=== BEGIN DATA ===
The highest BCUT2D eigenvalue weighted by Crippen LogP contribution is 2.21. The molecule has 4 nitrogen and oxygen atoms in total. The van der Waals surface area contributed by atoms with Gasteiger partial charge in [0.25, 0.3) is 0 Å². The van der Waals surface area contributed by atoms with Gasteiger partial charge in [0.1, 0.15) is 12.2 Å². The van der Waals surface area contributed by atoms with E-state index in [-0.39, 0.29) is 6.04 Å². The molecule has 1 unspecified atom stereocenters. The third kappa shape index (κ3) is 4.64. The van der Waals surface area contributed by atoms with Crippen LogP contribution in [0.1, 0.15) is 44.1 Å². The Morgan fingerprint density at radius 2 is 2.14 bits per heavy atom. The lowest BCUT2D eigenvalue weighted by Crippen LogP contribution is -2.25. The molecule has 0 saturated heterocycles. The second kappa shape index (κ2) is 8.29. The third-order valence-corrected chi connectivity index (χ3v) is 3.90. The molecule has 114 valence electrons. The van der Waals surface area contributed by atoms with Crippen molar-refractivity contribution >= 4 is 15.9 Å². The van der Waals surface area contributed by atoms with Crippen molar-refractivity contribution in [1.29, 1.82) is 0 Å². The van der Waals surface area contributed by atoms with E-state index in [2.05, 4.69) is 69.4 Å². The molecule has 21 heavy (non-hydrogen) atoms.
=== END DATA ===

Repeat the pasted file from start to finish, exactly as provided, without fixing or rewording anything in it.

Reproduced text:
The highest BCUT2D eigenvalue weighted by Crippen LogP contribution is 2.21. The molecule has 4 nitrogen and oxygen atoms in total. The van der Waals surface area contributed by atoms with Gasteiger partial charge in [0.25, 0.3) is 0 Å². The van der Waals surface area contributed by atoms with Gasteiger partial charge in [0.1, 0.15) is 12.2 Å². The van der Waals surface area contributed by atoms with E-state index in [-0.39, 0.29) is 6.04 Å². The molecule has 1 unspecified atom stereocenters. The third kappa shape index (κ3) is 4.64. The van der Waals surface area contributed by atoms with Crippen LogP contribution in [0.1, 0.15) is 44.1 Å². The Morgan fingerprint density at radius 2 is 2.14 bits per heavy atom. The lowest BCUT2D eigenvalue weighted by Crippen LogP contribution is -2.25. The molecule has 0 saturated heterocycles. The second kappa shape index (κ2) is 8.29. The third-order valence-corrected chi connectivity index (χ3v) is 3.90. The molecule has 114 valence electrons. The van der Waals surface area contributed by atoms with Crippen molar-refractivity contribution >= 4 is 15.9 Å². The van der Waals surface area contributed by atoms with Crippen molar-refractivity contribution in [1.29, 1.82) is 0 Å². The van der Waals surface area contributed by atoms with E-state index in [2.05, 4.69) is 69.4 Å². The molecule has 21 heavy (non-hydrogen) atoms.